Good lawyering often involves stretching the shape of words and altering their shade to tilt arguments in one's favour. Sometimes the results are unintentionally comical, such as this week when a federal lawyer stood in Ontario Superior Court to proclaim that Ottawa does not, in fact, use solitary confinement in federal prisons.
Believing that requires a virtuoso level of parsing. No attempt to argue that Ottawa's evolving policy no longer rises to the precise United Nations definition of solitary can change the fact our government continues to regularly punish inmates by leaving them alone in frequently decrepit cells for as long as 23 hours a day, with severely restricted human contact.
According to federal statistics, that's what happens to about 4,500 federal inmates in any given year, for an average stint of 24 days.
By claiming that it has improved solitary confinement by offering more exercise and human contact, the federal government is at least implicitly acknowledging that the use and nature of isolation has to change. This counts as progress.
Ending the practice euphemistically known as administrative segregation is a laudable and necessary goal. So why not actually do it? Why not make the policy match the courtroom rhetoric? The government's position appears to be that, since prison is an"extraordinarily dynamic and infinitely problematic environment," truly stopping the use of solitary is not possible.
That strains credulity. Other countries have shown it is possible to operate prisons that maintain order and protect staff and inmates– without sending some to windowless cells where their only interactions are through a slot in the steel door.
This space has long recognized that wardens absolutely need recourse to measures that temporarily separate problem inmates from the general population. But bad things happen where solitary confinement becomes that tool, and its use is left to the discretion of correctional staff.
In the lawsuit pitting it against the government, the Canadian Civil Liberties' Association argues independent oversight of segregation decisions is required and that mentally ill inmates should never be placed in isolation, which should be limited to 15 days in all cases. (The latter is currently being considered by Parliament). They make a persuasive case.
If some form of administrative segregation is to continue to exist, it must be humane, safe, circumscribed and rare. There are dozens of credible studies from around the world showing the deleterious effects of isolation on incarcerated populations.
There's a moral argument against solitary, but here's the utilitarian one: a system designed to rehabilitate shouldn't employ measures that leave its subjects worse off. And if something is doing that, stop doing it.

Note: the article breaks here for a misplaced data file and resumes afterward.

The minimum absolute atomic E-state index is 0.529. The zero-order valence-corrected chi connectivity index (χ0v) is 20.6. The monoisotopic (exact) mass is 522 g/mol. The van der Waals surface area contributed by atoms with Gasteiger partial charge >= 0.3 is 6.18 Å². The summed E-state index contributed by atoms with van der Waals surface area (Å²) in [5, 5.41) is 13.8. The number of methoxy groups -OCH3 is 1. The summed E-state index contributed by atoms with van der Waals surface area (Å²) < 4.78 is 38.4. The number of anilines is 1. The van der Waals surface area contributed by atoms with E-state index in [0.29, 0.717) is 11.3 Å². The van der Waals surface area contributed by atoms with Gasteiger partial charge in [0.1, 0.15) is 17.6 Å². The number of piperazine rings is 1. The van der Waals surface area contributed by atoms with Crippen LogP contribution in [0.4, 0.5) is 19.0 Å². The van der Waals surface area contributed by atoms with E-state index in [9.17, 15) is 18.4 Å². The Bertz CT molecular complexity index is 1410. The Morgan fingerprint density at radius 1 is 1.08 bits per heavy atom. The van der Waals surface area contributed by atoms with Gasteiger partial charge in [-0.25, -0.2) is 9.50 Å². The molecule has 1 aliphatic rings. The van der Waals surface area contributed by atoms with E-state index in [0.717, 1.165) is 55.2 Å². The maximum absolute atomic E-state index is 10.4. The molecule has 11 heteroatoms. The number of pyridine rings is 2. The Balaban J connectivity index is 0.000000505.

Prisons can be hazardous, tense, gang-ridden environments ("dangerous and difficult places," in the parlance of Ottawa's lawyers). But that's been true for decades, and the widespread use of solitary confinement hasn't fixed it.
Litigation has a way of focusing the mind, and in recent months Ottawa has implemented multiple policy changes (usually without telling anyone outside the system). Added safeguards have been put in place. It's something, but still not enough.
Isolation can make otherwise healthy people desperately unwell and can lead to more of the violent and aggressive behaviour it aims to curtail. It also exacerbates the consequences of mental illness, which large swaths of Canada's prison population suffer from. This not news, and neither is it controversial. It's why the federal government acknowledged the preponderance of the scientific evidence in court this week, and tried to argue that it has improved solitary, turning it into solitary-lite-enough.
People who find themselves in a federal prison are convicted criminals. They broke the law, and their infraction was serious enough to merit a penalty of more than two years behind bars. The maxim "don't do the crime if you don't want to do the time" is not entirely incorrect. Most of Her Majesty's involuntary guests are difficult people. Many are violent.
But that doesn't mean they deserve to be mistreated in prison. That's not how a civilized society behaves. And we return again to the utilitarian argument: It's not how a society that aims to reduce criminal recidivism behaves.
The Canadian criminal system's ultimate objective is less crime. Our prisons aren't just warehouses of criminals. They are supposed to create the necessary conditions – and offer the appropriate treatments – in order that those who leave prison, as nearly every inmate one day will, do not re-offend, or present a heightened danger to, or burden on, society. Everything we know about solitary confinement indicates it does the opposite.
No amount of rhetorical prowess can obscure that reality.